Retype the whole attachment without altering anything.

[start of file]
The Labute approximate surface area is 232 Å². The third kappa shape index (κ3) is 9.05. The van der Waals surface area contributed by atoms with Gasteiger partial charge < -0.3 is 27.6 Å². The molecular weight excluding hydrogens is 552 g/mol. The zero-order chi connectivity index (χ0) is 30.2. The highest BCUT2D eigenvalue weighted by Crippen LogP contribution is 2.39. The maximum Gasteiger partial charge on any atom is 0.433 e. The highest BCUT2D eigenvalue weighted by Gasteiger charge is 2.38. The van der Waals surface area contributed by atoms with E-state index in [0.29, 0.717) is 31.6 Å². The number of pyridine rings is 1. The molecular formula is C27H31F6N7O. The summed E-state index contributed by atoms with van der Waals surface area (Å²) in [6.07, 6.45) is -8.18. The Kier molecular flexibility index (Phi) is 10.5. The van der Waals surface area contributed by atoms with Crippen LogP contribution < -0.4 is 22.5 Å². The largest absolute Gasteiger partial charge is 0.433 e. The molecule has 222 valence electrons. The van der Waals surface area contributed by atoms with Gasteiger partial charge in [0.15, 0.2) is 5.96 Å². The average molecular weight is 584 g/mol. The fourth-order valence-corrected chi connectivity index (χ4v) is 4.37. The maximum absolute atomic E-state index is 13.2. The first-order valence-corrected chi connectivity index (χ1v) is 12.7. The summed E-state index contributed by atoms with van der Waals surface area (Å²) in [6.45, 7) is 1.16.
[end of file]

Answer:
The Labute approximate surface area is 232 Å². The third kappa shape index (κ3) is 9.05. The van der Waals surface area contributed by atoms with Gasteiger partial charge < -0.3 is 27.6 Å². The molecular weight excluding hydrogens is 552 g/mol. The zero-order chi connectivity index (χ0) is 30.2. The highest BCUT2D eigenvalue weighted by Crippen LogP contribution is 2.39. The maximum Gasteiger partial charge on any atom is 0.433 e. The highest BCUT2D eigenvalue weighted by Gasteiger charge is 2.38. The van der Waals surface area contributed by atoms with E-state index in [0.29, 0.717) is 31.6 Å². The number of pyridine rings is 1. The molecular formula is C27H31F6N7O. The summed E-state index contributed by atoms with van der Waals surface area (Å²) in [6.07, 6.45) is -8.18. The Kier molecular flexibility index (Phi) is 10.5. The van der Waals surface area contributed by atoms with Crippen LogP contribution < -0.4 is 22.5 Å². The largest absolute Gasteiger partial charge is 0.433 e. The molecule has 222 valence electrons. The van der Waals surface area contributed by atoms with Gasteiger partial charge in [0.15, 0.2) is 5.96 Å². The average molecular weight is 584 g/mol. The fourth-order valence-corrected chi connectivity index (χ4v) is 4.37. The maximum absolute atomic E-state index is 13.2. The first-order valence-corrected chi connectivity index (χ1v) is 12.7. The summed E-state index contributed by atoms with van der Waals surface area (Å²) in [6.45, 7) is 1.16.